people

Someone is always in the way

“Someone is always in the way.”

I thought I wrote that thought here many years ago, but I just searched and couldn’t find it. It was my predominant thought after living in Alaska, and then moving back to the Lower-48. In Alaska you can go to a lot of places and find solitude, and when you go to the grocery store it isn’t crowded, but as soon as I came back to the Lower-48 I constantly found that someone was always in my way, standing in front of me, at the grocery store, in the Rocky Mountain National Park, wherever.

I need to find people who will talk about the universe and souls

I don’t remember the original source of this image, but I like it: “I need to find more people who will sit and talk about the universe and souls and consciousness with me for hours.”

When I saw this again today I was reminded of the time I ended up in Vail, Colorado, talking to a younger version of myself.

A conversation from the movie Powder

Lindsey: Don’t tell me you’re seeing inside them again. (long pause) What are people like, on the inside?

Jeremy: Inside most people there’s a feeling of being separate, separated from everything.

Lindsey: And?

Jeremy: And they’re not. They’re part of absolutely everyone, and everything.

Lindsey: Everything? I’m part of this tree? Part of my dog barking over fences? You’re telling me that I’m part of some fisherman in Italy, on some ocean I’ve never even heard of? There’s some guy, sitting on death row, I’m part of him, too?

Jeremy: You don’t believe me.

Lindsey: It’s hard to believe that. All of that.

Jeremy: That’s because you have this spot that you can’t see past. (Putting his finger on her forehead.) My grams and gramps had it, a spot where they were taught they were disconnected from everything.

Lindsey: So that’s what they’d see if they could? That they’re connected?

Jeremy: And how beautiful they really are. And that there’s no need to hide, or lie. And that it’s possible to talk to someone without any lies, with no sarcasms, no deceptions, no exaggerations or any of the things that people use to confuse the truth.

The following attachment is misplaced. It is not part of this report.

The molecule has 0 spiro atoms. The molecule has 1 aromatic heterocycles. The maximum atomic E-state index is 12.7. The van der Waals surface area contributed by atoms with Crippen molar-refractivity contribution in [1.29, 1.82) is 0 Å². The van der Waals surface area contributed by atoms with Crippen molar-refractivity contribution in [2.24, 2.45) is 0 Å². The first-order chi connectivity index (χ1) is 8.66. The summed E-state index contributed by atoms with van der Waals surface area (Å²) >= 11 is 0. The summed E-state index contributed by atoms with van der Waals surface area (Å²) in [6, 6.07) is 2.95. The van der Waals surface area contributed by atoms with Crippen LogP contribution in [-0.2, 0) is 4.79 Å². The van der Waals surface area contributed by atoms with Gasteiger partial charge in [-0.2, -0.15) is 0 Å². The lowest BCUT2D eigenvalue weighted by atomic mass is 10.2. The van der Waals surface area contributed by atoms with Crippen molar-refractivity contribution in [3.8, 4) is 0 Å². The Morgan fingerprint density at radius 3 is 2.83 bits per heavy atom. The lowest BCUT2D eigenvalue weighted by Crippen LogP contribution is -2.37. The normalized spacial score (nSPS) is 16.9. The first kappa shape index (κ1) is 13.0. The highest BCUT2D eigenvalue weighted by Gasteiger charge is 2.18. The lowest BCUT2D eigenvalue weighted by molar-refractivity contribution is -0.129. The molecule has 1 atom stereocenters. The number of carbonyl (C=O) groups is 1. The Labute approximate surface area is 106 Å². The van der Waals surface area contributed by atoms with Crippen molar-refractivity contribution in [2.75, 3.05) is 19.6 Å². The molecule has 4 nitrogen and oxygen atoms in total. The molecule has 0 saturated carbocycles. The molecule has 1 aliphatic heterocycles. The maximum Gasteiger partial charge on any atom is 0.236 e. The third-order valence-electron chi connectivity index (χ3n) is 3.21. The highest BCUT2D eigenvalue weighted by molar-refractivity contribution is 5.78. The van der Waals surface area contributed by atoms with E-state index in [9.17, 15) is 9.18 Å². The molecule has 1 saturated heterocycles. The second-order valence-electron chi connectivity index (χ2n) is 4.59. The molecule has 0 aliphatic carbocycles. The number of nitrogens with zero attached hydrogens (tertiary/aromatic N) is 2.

(A conversation from the movie Powder.)

Learn to say, “I hope that works out for you”

“Learn to say, ‘I hope that works out for you’, rather than trying to ‘fix’ or change people.”

~ from Maryam Hasnaa, image by tinybuddha.com

(I see a lot of people who bring stress on themselves by trying to control friends, relatives, and partners. Unless you’re someone’s boss in a place of work, you should ask yourself, “Why do I feel the need to try to control other people?”)

Other people have to be who they are ...

“It’s a bit of a riddle, but other people in your life have to be who they are so you can be(come) who you are.”

~ me, November 21, 2015

Trying to find a way to love all beings alvin September 20, 2019 - 6:50am

I was writing with a friend recently about trying to find a way to love all beings, and she sent me this quote:

“I leave you free to be yourself: to think your thoughts, indulge your tastes, follow your inclinations, behave in ways that you decide are to your liking.”

When I read that it made me think something like, “I love you (your spirit), and I acknowledge that you’re a separate being here on Earth. I can’t control you, I can’t make you act in a way that I want you to behave (i.e., in a non-harmful way), so I just have to let you be, so you can work out your own karma.”

For some reason that gives me hope that there is a way I can love all beings (not just the good ones).

Namaste, Al

People Are People, Depeche Mode

Now you’re punching and you’re kicking
And you’re shouting at me
I’m relying on your common decency

So far it hasn’t surfaced
But I'm sure it exists

It just takes a while to travel
From your head to your fist

~ from the song, People Are People

Every now and then a group of people assumes the traits and behaviors of sociopaths

This is a fun response from this Ask Polly Q&A:

“Your in-laws are next-level, off-the-charts batshit.

Every now and then, a group of people assumes the traits and behaviors of sociopaths. Maybe one person in the group completely and permanently lost their doughnuts several decades prior, and slowly, each member of the group learns that playing along with this singular menace is the only way to survive. Eventually, the members of the group are so utterly confused and gaslit by each other that they enforce the will of the group and nod along with bizarre opinions until they can’t even remember what it means to think logically or have free will or behave like other regular human beings on the face of the planet.

Because these people are confused and weak and angry — and because they’re rendered increasingly more confused, weak, and angry by their exposure to each other — they tend to have less and less contact with those outside the group. And when they do encounter someone who’s not in the fold, they recoil and attack. Anyone who questions the group is attacked with words and actions. Anyone who questions the group is bad, and the group is good.”